Industry News

Aquarius IT clocks a huge increase in agency drivers during pandemic

Aquarius IT clocks a huge increase in agency drivers during pandemic

Wednesday 10th February 2021

Aquarius IT, the specialists in road transport software solutions, has reported a marked increase in the number of agency drivers being employed by its UK customers during the pandemic - with 2020 November and December figures showing a huge 74% increase as compared to the previous year.

Through the company's ClockWatcher Elite tachograph analysis software, this data first came to light during the trading period August - October 2020 when there was a 30% increase in the number of agency drivers being used by road transport operators (as compared to the previous year - pre-COVID). Then in November-December, in the lead up to Christmas, which is historically a busy trading period for Aquarius IT's haulier customers, the figure jumped massively to 74%.

Guy Reynolds, Director at Aquarius IT, said he believes the marked increase from August onwards reflects the road transport industry's attempts to recover from the first COVID-19 lockdown, and the economic uncertainty at that time about the pandemic and the Brexit impasse.

He said: "The use of agency drivers during times of economic uncertainty makes perfect business sense. As compared to full-time drivers they offer operators a flexible way of supplementing an existing workforce in line with demand; however, aligned with this, this surge in agency drivers also sadly suggests that many driver redundancies have occurred during the pandemic - we know first-hand for customers involved in non-essential industries that these have, and continue to be, very difficult times."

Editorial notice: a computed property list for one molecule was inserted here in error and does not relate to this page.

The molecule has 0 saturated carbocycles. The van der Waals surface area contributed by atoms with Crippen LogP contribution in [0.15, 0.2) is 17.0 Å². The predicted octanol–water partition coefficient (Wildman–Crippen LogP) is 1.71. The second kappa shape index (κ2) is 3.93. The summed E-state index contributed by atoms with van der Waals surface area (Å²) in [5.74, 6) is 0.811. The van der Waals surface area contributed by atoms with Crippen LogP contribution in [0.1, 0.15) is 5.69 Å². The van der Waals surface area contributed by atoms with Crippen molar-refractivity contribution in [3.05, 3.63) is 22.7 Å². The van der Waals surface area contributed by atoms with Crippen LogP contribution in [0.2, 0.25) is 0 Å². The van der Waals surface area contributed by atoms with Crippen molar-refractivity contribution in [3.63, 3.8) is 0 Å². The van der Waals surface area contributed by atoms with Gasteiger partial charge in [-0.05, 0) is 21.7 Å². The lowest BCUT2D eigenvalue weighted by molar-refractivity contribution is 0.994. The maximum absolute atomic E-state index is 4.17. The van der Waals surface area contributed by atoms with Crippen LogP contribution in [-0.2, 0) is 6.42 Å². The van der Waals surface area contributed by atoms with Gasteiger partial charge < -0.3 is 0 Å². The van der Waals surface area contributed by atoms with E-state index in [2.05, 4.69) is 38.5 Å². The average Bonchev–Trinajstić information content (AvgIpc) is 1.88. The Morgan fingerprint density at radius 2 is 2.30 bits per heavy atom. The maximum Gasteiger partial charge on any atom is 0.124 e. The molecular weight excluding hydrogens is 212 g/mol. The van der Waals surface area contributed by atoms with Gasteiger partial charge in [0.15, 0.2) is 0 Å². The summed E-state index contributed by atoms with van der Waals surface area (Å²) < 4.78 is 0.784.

These latest figures from Aquarius IT also reflect the statistics from other industries, with the Recruitment and Employment Federation reporting in October that the level of anticipated use of agency workers had already recovered to pre-pandemic levels from May to July. The industry report also showed that businesses were more likely to hire contingent workers than permanent staff during the following three months as a route to recovery from the impacts of the pandemic.